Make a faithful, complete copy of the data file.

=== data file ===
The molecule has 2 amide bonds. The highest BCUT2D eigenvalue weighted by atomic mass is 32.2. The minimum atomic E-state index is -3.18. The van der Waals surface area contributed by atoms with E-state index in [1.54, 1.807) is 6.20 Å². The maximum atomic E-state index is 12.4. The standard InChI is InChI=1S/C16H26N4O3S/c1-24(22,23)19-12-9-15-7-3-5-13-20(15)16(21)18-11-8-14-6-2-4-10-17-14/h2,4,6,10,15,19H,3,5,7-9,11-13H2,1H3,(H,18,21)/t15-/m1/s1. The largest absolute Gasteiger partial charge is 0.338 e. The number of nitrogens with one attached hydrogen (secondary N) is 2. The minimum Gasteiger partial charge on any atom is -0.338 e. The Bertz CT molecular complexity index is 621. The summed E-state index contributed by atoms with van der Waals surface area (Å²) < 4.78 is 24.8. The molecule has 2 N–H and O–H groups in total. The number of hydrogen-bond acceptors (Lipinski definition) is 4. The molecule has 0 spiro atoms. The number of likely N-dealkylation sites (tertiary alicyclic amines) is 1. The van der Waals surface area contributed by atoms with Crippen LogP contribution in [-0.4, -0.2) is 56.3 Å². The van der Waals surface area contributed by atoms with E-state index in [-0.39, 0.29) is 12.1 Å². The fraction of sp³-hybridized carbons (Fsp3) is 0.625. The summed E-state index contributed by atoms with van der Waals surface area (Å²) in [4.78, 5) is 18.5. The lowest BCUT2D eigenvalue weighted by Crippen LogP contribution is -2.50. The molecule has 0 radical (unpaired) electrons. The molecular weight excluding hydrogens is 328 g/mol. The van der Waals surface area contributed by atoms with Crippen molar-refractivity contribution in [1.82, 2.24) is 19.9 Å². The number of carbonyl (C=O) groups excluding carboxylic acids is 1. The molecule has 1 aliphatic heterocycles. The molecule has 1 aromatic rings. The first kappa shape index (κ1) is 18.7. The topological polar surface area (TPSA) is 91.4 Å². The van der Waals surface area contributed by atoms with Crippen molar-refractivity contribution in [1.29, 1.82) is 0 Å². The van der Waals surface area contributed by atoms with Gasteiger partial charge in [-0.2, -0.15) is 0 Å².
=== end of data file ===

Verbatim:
The molecule has 2 amide bonds. The highest BCUT2D eigenvalue weighted by atomic mass is 32.2. The minimum atomic E-state index is -3.18. The van der Waals surface area contributed by atoms with E-state index in [1.54, 1.807) is 6.20 Å². The maximum atomic E-state index is 12.4. The standard InChI is InChI=1S/C16H26N4O3S/c1-24(22,23)19-12-9-15-7-3-5-13-20(15)16(21)18-11-8-14-6-2-4-10-17-14/h2,4,6,10,15,19H,3,5,7-9,11-13H2,1H3,(H,18,21)/t15-/m1/s1. The largest absolute Gasteiger partial charge is 0.338 e. The number of nitrogens with one attached hydrogen (secondary N) is 2. The minimum Gasteiger partial charge on any atom is -0.338 e. The Bertz CT molecular complexity index is 621. The summed E-state index contributed by atoms with van der Waals surface area (Å²) < 4.78 is 24.8. The molecule has 2 N–H and O–H groups in total. The number of hydrogen-bond acceptors (Lipinski definition) is 4. The molecule has 0 spiro atoms. The number of likely N-dealkylation sites (tertiary alicyclic amines) is 1. The van der Waals surface area contributed by atoms with Crippen LogP contribution in [-0.4, -0.2) is 56.3 Å². The van der Waals surface area contributed by atoms with E-state index in [-0.39, 0.29) is 12.1 Å². The fraction of sp³-hybridized carbons (Fsp3) is 0.625. The summed E-state index contributed by atoms with van der Waals surface area (Å²) in [4.78, 5) is 18.5. The lowest BCUT2D eigenvalue weighted by Crippen LogP contribution is -2.50. The molecule has 0 radical (unpaired) electrons. The molecular weight excluding hydrogens is 328 g/mol. The van der Waals surface area contributed by atoms with Crippen molar-refractivity contribution in [1.82, 2.24) is 19.9 Å². The number of carbonyl (C=O) groups excluding carboxylic acids is 1. The molecule has 1 aliphatic heterocycles. The molecule has 1 aromatic rings. The first kappa shape index (κ1) is 18.7. The topological polar surface area (TPSA) is 91.4 Å². The van der Waals surface area contributed by atoms with Crippen molar-refractivity contribution in [1.29, 1.82) is 0 Å². The van der Waals surface area contributed by atoms with Gasteiger partial charge in [-0.2, -0.15) is 0 Å².